July 18, 2010

Africa, Day One

Since I was unable to blog during the trip I wrote down some thoughts and blogs.  I'll post them here chronologically so you can follow me on my journey to Ghana.


Ghana, June 9, 2010                                Day 1, part 1

Hot.  Humid.  Beautiful.  Dusty.  Green.  Vacant.  Hope.  Happiness.  Music.  Smiles.

My first day in Africa - these are only a few of the words that come to mind.

As we took the 3 hour drive from Accra (pronounced uh-KRAH) to Keta (keh-TAH) I found myself silently taking everything in.  Lots of green, grassy fields and trees.

But when you come to a village/city the landscape turns brown, red and yellow.  Brown from the dirt paths used as road & sidewalk.  Brown hand-made bricks that create homes.  Yellow painted wooden stands and sheds used to sell goods.  Red ones too.  People everywhere walking, riding, sitting, selling.  People looking at us.  A stark but welcomed contrast to their world.

Women walk with large bowls full of things to sell or things already purchased, balanced precariously on their heads.  The same women walk with grace, with confidence, with a baby slung on their backs.

Children run & dart about, quick on their feet.  Quick to stop and look at us, waiting for a friendly smile or wave.
 
As we turn onto the school/church property that will be our home for the next two weeks, little feet scamper and curious eyes peek around corners, trying not to be caught off task by a teacher.

Everyone here welcomes us - the Banini family and those that just stop by to say hello.  "You are welcome," they say, meaning, "You are welcome here," to which our response is, "Yo, akpe", (okay, thank you).  It's hard to tell who is part of the family and who is not.  Everyone just comes in and out of the house casually - as if it's their own - and they're treated like family.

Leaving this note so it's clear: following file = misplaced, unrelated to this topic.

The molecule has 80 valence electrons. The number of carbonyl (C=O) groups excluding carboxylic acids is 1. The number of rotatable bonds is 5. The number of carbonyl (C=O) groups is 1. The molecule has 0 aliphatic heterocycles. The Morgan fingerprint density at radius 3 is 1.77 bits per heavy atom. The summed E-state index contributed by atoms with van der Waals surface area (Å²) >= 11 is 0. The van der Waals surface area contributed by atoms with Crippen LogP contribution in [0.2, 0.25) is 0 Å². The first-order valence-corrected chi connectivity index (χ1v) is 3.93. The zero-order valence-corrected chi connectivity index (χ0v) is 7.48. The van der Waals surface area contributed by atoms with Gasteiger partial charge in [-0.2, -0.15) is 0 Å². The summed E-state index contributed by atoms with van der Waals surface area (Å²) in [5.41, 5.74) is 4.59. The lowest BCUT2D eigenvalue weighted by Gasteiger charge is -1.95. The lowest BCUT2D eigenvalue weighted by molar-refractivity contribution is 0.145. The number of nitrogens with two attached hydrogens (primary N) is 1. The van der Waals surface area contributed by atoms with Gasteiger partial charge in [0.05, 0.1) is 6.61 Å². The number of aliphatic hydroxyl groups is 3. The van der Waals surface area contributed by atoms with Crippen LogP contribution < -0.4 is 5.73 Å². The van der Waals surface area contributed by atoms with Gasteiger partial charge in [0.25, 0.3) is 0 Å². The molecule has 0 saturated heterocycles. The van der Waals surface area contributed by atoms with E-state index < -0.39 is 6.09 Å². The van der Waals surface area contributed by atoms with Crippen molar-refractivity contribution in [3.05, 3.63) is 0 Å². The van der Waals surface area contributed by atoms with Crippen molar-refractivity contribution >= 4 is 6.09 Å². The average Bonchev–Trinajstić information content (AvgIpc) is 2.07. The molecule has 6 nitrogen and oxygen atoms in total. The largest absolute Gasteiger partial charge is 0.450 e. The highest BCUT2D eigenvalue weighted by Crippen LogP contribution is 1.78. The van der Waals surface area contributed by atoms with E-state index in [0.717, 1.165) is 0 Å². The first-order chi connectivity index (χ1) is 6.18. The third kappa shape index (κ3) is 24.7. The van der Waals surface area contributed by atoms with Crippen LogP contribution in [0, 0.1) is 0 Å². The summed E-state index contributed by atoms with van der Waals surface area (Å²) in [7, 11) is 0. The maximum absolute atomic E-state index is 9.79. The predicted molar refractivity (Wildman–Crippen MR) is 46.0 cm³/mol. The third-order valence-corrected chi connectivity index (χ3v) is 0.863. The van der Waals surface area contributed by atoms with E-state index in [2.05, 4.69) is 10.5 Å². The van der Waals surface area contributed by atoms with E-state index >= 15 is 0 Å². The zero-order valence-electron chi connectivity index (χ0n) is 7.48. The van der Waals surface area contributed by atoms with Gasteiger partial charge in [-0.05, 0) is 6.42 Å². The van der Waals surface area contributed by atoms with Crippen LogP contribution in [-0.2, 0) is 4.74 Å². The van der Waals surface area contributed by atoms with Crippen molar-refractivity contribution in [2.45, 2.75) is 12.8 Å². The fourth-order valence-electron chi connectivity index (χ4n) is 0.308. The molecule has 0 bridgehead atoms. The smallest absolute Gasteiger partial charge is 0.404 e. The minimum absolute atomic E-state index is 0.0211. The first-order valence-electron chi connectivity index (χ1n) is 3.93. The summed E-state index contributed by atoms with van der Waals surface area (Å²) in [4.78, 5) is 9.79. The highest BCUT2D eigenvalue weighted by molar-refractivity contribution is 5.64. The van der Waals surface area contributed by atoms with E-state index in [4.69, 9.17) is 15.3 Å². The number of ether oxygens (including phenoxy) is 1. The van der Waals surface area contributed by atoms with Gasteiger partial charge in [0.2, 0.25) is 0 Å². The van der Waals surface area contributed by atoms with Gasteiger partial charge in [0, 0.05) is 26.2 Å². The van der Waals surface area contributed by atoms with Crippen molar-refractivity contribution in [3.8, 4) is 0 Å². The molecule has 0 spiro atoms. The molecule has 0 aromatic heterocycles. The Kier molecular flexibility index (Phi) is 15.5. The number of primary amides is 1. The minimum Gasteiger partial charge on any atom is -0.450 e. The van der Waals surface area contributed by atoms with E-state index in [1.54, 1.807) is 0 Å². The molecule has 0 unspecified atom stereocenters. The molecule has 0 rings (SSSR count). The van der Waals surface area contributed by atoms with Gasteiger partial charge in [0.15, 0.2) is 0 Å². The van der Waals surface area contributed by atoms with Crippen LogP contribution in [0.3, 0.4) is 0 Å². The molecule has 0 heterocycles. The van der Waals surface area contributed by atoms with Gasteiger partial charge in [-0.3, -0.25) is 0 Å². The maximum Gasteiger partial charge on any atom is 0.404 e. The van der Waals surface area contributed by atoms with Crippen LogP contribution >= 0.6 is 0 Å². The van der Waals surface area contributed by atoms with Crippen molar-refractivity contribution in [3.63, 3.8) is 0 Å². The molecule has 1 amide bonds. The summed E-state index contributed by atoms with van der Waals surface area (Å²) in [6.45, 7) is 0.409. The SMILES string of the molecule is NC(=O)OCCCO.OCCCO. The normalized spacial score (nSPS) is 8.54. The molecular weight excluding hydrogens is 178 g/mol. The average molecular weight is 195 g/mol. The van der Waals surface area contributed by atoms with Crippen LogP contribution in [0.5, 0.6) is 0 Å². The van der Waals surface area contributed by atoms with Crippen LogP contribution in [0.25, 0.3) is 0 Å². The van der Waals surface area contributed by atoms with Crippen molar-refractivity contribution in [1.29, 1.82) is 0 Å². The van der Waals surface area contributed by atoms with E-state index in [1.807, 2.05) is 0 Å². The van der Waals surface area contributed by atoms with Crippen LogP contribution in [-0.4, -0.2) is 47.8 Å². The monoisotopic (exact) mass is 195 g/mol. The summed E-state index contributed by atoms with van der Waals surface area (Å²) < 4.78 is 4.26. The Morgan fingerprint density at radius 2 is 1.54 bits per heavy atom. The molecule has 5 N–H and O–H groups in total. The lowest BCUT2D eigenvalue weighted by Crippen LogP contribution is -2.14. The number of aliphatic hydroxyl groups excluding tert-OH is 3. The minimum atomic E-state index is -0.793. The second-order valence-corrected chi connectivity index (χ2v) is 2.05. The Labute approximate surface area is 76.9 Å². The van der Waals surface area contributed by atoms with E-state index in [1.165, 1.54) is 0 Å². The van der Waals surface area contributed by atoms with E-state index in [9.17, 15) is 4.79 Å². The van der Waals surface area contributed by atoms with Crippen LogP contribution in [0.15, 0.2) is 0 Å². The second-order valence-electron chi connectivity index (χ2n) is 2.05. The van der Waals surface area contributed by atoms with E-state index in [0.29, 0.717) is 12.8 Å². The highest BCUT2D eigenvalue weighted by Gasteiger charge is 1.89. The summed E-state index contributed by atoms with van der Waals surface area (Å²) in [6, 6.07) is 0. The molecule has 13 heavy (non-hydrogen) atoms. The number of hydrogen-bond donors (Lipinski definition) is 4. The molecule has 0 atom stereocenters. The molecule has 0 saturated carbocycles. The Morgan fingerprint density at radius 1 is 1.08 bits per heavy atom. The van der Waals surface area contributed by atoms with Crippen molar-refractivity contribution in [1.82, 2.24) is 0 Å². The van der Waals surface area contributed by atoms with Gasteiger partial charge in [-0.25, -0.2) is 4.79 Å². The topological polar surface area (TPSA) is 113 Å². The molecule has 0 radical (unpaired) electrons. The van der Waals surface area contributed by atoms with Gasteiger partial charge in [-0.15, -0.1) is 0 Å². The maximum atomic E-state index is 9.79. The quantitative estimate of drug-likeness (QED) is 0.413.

About the house: The Banini home is situated on the 2nd floor of the Global Evangelical Church that Jeremiah's dad is a pastor at.  The church is located in the middle of the compound where the Keta Elementary school is.  So the buildings surrounding the compound and inside of it are all used for school, minus the sanctuary building you see right above.  Half of the 2nd floor has been renovated into a place for teams like us to stay.  The other half is where the Banini family lives.  Here's a tour of our portion of the house:
My room:
The views from my room:
Our common room:
Our hallway, bathroom & shower:
Here's a tour of the Banini's living spaces:
This hallway separates the two parts of the house, the team's section is behind the wall on the right, the Banini's stay on the left side - this is also the hallway where their bathrooms and showers are located. The second picture shows the hallway that leads to the Banini's bedrooms, living room, dining room and kitchen.  You can also see the door open that leads outside.

We met Vinnie & Roger today.
 (They are two of four children whom the Banini family supports through feeding them lunch and giving them money for a snack at school each day.  The four children: Roger, Vinnioloa, Agnes and Harrison, live with their mother but she can't afford to support them.)  They are unbelievably sweet kids.  Shy at first, but warming up after they saw themselves on my camera.  As I was flipping through the images for Vinnie to see, she saw one of Oliver & Cricket (our kitties) and smiled real big and said, "cat."  It was very cute, and pretty awesome considering they don't speak much English yet.








Matt just loved watching them open the gifts that Sarah, Andrew and Tammy sent over for them.


As I sit in our common room writing, I hear the church choir practicing downstairs.  Energetic clapping and  a perfect harmony of so many voices.  I can't understand the words but I know they're singing praises to our God.  They sing with such rhythm, grace, energy heart and soul.  I've never heard anything quite like it.  And I absolutely love it.